Global warming, carbon tax, cap and trade, going green, carbon footprint, the buzz words surrounding the topic are endless.

What it comes down to, however, is pretty simple. How much pollution is your business responsible for creating on a daily basis?

We’ve all seen the massive amounts of pollution trapped along the Wasatch Front every winter. Inversion is a huge issue in this state. While it may not be as pressing a concern here in Southern Utah, it won’t be long before that changes. Our valleys will be as polluted as those surrounding the state capitol in Salt Lake City if we continue spewing carbon emissions without regard to the impact.

The good news is, it’s fairly easy to lower your carbon footprint and reduce the amount of pollution your business creates. And the best part of the deal is, it’ll make your business more profitable at the same time.

On top of the financial benefits, the value your business can glean from a boost in reputation and brand awareness for your green efforts shouldn’t be overlooked.

Going green isn’t something your business should do quietly. You should make sure everyone knows all about your efforts to make the planet and our community a better place to live and breathe.

Here are five simple and easy steps you can take today to save on energy and make your business greener:

#1) Power your business down at night and over the weekends.

It’s an easy step. Turn off computers, lights, anything and everything you can when your business is closed.

The simplest way to do this is to engage your employees. Ask them to do their best to create a more environmentally friendly business.

But if you want to get a bit more sophisticated, you can also monitor your small business consumption with the installation of an energy monitoring system.

Your power bill tells you little more than how much energy your business consumed as a whole and how much it cost you each month.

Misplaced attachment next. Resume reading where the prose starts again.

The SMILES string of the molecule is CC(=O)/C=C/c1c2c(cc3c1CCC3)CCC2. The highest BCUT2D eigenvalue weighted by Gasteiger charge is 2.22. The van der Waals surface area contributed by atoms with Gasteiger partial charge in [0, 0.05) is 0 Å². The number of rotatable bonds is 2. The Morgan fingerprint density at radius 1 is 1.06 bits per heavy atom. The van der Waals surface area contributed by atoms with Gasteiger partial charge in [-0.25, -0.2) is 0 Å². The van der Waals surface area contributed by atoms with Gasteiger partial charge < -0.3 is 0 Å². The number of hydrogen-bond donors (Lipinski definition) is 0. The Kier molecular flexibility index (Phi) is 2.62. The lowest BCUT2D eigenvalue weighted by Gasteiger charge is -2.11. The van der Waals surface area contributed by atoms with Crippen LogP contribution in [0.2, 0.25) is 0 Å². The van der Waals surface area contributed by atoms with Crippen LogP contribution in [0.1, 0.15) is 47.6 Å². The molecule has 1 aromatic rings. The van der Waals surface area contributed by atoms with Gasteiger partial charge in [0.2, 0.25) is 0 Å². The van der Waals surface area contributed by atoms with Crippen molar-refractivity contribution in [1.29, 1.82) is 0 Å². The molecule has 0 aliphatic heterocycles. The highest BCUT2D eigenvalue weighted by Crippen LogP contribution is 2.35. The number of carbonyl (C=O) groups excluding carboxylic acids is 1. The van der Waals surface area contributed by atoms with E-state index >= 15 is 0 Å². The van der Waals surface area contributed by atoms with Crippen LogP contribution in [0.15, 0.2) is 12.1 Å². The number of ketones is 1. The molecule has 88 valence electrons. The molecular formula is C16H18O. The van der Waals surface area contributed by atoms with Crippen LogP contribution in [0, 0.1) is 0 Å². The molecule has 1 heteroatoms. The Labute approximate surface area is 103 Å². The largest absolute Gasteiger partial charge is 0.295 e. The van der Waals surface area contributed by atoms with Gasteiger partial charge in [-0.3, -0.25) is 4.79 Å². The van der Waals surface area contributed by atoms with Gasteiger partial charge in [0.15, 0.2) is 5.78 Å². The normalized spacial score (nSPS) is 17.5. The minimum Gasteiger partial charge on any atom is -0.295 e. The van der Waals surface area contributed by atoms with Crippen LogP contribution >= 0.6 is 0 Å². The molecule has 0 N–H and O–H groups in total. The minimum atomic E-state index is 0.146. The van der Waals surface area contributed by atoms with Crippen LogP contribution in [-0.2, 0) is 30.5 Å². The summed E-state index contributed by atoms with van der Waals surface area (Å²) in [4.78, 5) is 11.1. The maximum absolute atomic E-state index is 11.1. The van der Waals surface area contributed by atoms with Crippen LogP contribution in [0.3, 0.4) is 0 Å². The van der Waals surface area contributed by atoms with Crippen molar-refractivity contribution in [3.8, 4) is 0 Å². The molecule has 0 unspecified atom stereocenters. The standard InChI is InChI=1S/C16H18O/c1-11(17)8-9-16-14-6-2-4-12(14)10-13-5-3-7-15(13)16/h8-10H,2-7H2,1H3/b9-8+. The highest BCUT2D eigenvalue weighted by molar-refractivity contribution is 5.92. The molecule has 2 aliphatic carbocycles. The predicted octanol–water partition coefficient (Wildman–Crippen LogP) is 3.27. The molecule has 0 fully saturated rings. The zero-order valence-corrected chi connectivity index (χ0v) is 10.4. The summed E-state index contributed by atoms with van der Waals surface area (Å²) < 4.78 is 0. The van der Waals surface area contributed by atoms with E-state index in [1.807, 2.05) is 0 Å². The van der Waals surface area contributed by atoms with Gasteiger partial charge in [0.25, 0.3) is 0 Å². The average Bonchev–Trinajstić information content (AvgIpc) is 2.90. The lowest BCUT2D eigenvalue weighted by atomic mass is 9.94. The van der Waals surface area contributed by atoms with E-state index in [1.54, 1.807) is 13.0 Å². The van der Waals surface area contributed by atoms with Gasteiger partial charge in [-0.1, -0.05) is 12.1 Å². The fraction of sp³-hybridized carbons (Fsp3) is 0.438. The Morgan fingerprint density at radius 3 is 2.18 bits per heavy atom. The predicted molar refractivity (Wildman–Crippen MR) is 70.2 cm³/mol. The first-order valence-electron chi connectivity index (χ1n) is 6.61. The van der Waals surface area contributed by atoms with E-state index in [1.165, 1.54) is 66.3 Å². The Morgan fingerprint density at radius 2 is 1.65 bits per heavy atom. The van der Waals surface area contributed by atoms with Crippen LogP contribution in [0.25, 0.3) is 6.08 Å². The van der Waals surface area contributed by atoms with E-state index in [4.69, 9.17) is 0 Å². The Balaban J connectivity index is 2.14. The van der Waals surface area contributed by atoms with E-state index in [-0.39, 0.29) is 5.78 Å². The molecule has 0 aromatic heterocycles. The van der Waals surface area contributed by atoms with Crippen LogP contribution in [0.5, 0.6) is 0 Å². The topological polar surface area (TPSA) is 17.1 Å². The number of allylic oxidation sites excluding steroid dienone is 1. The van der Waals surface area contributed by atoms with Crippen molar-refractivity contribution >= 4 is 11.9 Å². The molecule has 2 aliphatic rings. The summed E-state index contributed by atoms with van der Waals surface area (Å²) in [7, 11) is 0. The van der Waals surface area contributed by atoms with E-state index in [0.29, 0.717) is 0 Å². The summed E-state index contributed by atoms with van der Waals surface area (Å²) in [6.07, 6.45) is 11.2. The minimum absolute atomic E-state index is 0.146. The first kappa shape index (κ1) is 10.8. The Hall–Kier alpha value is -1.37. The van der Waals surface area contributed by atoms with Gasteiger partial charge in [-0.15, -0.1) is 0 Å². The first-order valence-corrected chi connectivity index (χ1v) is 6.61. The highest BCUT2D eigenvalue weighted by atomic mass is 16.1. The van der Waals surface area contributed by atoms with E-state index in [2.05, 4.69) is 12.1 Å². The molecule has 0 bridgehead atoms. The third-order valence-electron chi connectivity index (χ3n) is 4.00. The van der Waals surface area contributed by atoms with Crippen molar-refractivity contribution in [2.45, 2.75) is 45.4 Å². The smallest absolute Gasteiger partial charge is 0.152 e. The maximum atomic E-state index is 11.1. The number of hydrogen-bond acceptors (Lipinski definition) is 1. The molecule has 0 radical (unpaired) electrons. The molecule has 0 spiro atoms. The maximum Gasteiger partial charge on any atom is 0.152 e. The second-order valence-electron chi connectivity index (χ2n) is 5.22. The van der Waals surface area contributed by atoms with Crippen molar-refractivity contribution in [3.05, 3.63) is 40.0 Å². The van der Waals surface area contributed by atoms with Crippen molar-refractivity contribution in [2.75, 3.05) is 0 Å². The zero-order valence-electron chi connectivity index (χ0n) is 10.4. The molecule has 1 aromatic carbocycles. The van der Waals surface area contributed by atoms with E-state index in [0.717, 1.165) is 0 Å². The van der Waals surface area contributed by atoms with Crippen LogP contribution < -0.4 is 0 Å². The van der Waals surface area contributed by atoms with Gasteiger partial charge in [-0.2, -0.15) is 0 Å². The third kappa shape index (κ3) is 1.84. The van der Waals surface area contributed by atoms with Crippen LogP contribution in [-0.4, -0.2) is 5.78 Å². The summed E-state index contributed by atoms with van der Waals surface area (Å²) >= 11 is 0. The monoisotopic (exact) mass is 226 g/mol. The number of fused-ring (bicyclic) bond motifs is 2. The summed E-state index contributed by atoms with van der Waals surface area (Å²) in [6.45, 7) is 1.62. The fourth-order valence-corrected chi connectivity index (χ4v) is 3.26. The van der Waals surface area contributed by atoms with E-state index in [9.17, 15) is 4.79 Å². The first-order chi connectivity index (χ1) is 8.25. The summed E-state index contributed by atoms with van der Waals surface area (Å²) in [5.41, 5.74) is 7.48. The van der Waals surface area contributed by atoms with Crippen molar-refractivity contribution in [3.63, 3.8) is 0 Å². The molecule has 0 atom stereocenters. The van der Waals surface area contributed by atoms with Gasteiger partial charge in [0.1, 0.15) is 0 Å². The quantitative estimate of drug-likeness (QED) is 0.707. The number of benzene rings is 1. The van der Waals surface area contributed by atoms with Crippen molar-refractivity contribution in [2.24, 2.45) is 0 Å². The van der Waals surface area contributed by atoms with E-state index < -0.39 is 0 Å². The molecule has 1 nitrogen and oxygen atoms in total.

Energy monitors attach to your circuit breaker panel and will allow you to get much more detailed reports about which devices are consuming how much power. They’re fairly inexpensive, they start at about $300. And there are a number of companies that sell them. Sense, (https://sense.com) Schneider Electric (https://www.se.com/us/en/home/smart-home/wiser/), and TED (http://www.theenergydetective.com/) to name a few.

Each of these devices comes with access to either an app on your phone or a dashboard on the internet. This allows you to see, in real-time, which individual devices are consuming power and how much power they’re consuming throughout your home or business.

Armed with this detailed information, you can easily find ways to reduce your consumption. You may decide it’s time to replace that old power hog of a refrigerator in the break room. Or you may decide to give the heater a nudge up once you see just how much the space heaters your employees are bringing in are consuming instead.

#2) Set your thermostat properly or install a smart thermostat.

If you don’t already have a programmable or a smart thermostat, get one.

Adjust the thermostat to shut down the HVAC system when your business is closed and to turn back on just before you open the doors in the morning.

Heating or cooling your building is, far and away, the largest source of power consumption. And that makes it the largest portion of the carbon footprint for most homes and businesses. Simply turning the thermostat off when no one’s around, and adjusting it by a degree or two can save huge amounts of energy and money.

Don’t freeze your employees too much during the winter, however. Paying for space heaters can be more expensive than simply turning the heat up a degree or two. Pay attention to your business and your employees and manage your thermostat accordingly.

#3) Be aware of “Peak Demand” charges.

Depending on the size of your business and electricity use you may be seeing a “peak demand” charge on your power bill every month.

This is a charge your power company assesses to cover the maximum amount of energy your business uses at a single point in time during the month.

Think of it this way, if you bake bread at your business and turn on all of your electric ovens at the same exact time every morning, you’re going to have a very large “peak demand.”